The ABC’s flagship current affairs program, Four Corners, last night investigated corruption in Papua New Guinea. In Preying on Paradise, journalist Marian Wilkinson looked at the extent of corruption in our nearest neighbour. This kind of report is long overdue in Papua New Guinea. A focus

Christopher Koch, 1932-2013: A literary guide to Asia

The death yesterday of Christopher Koch at the age of 81 marks the end of a distinguished literary career. Twice winner of the Miles Franklin Award, Koch's work as a writer spanned novels and poetry as well as pungent commentary on what he saw as the failings of contemporary culture. For those

Joint Strike Fighter: Vanity Fair piles on

Much better than Four Corners' effort from January, because it presents the case for the JSF as well as against. Still it's a damning portrait of a flawed aircraft that is protected from serious scrutiny: The political process that keeps the Joint Strike Fighter airborne has never stalled. The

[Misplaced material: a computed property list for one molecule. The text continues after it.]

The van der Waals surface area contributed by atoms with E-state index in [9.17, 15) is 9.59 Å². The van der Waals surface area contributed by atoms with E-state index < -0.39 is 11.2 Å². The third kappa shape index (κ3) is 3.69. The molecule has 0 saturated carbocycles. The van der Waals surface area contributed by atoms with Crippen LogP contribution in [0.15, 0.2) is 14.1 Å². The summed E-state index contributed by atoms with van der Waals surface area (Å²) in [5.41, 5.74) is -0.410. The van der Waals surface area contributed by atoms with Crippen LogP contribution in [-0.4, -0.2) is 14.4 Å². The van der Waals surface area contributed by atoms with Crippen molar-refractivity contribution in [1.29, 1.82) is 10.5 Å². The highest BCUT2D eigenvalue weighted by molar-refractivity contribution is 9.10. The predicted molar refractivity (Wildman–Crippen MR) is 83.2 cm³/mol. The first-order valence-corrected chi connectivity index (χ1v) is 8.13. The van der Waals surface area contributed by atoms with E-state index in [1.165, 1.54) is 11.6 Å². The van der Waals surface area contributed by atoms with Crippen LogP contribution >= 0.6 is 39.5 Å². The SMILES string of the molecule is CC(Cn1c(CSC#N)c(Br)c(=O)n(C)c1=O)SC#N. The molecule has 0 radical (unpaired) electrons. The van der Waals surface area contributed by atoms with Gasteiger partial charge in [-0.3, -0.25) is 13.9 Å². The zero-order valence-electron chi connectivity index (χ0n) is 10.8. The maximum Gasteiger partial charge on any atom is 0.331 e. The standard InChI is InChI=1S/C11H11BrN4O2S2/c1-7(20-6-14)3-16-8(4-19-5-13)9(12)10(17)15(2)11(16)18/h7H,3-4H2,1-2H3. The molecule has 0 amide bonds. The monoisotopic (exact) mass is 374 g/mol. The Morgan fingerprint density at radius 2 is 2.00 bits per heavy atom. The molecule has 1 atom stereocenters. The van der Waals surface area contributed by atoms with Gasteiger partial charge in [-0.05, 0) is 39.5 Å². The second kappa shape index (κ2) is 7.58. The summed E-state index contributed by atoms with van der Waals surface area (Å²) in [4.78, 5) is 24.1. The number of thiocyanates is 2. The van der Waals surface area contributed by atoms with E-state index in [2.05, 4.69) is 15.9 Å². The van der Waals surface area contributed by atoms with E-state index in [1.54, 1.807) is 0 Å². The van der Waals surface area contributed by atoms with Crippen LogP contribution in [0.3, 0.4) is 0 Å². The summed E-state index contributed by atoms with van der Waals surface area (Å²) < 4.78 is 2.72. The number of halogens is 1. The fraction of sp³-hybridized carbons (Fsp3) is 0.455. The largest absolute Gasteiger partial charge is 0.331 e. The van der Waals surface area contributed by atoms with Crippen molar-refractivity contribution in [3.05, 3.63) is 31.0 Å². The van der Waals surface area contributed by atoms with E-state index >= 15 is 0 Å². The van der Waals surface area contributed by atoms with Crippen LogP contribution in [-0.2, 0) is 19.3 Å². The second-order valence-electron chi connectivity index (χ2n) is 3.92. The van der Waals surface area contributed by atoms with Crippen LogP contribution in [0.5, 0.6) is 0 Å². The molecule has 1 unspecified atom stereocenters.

Andrew Michelmore: Understanding China's SOEs

Eva O’Dea is a Research Associate in the Lowy Institute’s East Asia Program. Australia needs to better understand Chinese state owned enterprises (SOEs), according to Andrew Michelmore, CEO of MMG Limited. In his address to the Lowy Institute’s tenth anniversary China Changing Lecture in

Michelmore on Chinese investment in Australia

Eva O’Dea is a Research Associate in the Lowy Institute’s East Asia Program. Australia has ‘tarnished’ its reputation for policy stability in recent years through mismanagement and miscommunication over the introduction of the Minerals Resources Rent Tax and carbon pricing, according to